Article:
""If the box model did not work this way, how would you deal with padding around an image? Would you prefer that the size of an img element with padding not match the image's pixel dimensions? Or that the padding covers the image?""
First of all, any good web developer would know better than to put an image into a container where it doesn't fit. That is developing 101. If the padding doesn't allow for the image, the image or the padding should be changed. Pure and simple. So the argument mentioned above is faulty.
Padding is an internal setting, internal to the boundries of the container. So when something is inside that container, and you increase the container's padding, the item(s) inside that container should coded so the can be reduced in size.
The word "padding" itself says it all. Can you imagine if UPS added padding to thier boxes to protect the contents inside, only to find that the box increases in size! Rediculous, right? Of course it is! Padding is meant to add space around the inside of a container WITHOUT the container breaking and expanding in height or width.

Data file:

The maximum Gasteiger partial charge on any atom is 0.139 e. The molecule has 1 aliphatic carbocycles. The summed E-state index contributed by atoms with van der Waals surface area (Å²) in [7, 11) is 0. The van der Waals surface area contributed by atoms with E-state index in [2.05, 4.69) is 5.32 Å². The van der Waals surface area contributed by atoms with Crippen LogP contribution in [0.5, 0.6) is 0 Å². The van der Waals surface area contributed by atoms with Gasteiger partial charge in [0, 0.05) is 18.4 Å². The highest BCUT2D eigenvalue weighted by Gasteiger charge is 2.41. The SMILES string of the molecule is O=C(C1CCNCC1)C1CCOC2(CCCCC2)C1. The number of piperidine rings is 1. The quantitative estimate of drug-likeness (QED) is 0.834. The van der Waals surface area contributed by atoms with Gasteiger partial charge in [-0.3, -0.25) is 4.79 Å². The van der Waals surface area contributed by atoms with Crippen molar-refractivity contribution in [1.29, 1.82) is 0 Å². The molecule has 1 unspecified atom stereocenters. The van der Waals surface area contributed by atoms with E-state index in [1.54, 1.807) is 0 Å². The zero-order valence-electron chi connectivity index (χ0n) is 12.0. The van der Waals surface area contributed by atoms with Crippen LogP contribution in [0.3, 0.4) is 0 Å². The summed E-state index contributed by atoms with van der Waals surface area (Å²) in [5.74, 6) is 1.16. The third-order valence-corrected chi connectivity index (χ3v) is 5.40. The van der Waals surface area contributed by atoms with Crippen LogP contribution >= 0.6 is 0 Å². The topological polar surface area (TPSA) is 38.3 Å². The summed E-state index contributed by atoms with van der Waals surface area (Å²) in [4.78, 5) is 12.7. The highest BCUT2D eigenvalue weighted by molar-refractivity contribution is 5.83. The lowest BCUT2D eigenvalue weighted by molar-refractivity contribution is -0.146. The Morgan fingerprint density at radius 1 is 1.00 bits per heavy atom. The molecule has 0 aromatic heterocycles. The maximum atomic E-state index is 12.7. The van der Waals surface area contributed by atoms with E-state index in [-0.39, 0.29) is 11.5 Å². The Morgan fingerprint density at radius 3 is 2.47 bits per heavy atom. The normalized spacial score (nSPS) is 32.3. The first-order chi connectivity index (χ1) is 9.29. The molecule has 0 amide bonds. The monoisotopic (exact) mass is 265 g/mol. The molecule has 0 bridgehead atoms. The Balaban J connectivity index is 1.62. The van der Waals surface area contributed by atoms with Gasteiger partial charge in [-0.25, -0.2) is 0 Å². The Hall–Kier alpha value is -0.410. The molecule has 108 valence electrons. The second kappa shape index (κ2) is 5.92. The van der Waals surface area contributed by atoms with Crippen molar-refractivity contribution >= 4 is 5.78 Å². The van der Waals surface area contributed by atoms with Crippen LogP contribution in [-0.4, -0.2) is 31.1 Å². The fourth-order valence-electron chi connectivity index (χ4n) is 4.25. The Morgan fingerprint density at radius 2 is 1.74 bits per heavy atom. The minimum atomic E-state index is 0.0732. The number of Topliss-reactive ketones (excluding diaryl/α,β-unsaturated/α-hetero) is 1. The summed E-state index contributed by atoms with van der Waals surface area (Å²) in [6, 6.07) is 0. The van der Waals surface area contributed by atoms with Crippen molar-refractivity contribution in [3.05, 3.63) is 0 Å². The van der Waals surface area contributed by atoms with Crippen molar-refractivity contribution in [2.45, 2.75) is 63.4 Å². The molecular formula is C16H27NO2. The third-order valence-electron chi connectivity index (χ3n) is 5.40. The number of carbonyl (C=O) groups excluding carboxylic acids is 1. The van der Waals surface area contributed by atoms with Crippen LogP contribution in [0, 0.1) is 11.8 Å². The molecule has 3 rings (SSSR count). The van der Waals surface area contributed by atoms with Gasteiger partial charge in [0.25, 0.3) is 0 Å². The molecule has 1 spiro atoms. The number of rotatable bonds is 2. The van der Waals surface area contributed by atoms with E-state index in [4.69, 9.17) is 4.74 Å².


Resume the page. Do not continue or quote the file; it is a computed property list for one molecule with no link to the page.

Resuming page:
It's browsers like mozilla, gecko, and opera that have broken box models, not IE. The box model that the "consordium" implements is faulty at best and reaks havoc on web develpers.
If the "consordium" implemented the same box model as IE, than we developers would have a much easier time with the columns of our webpages. I think you have to agree with me on that point. Plain and simple.
I am so tired of people saying that IE is inferior. I can give tons of examples where IE holds strong while the cheaper browsers like firefox break under the pressure.
My two cents. Hate me if you want, but what I speak is common sense and nothing else.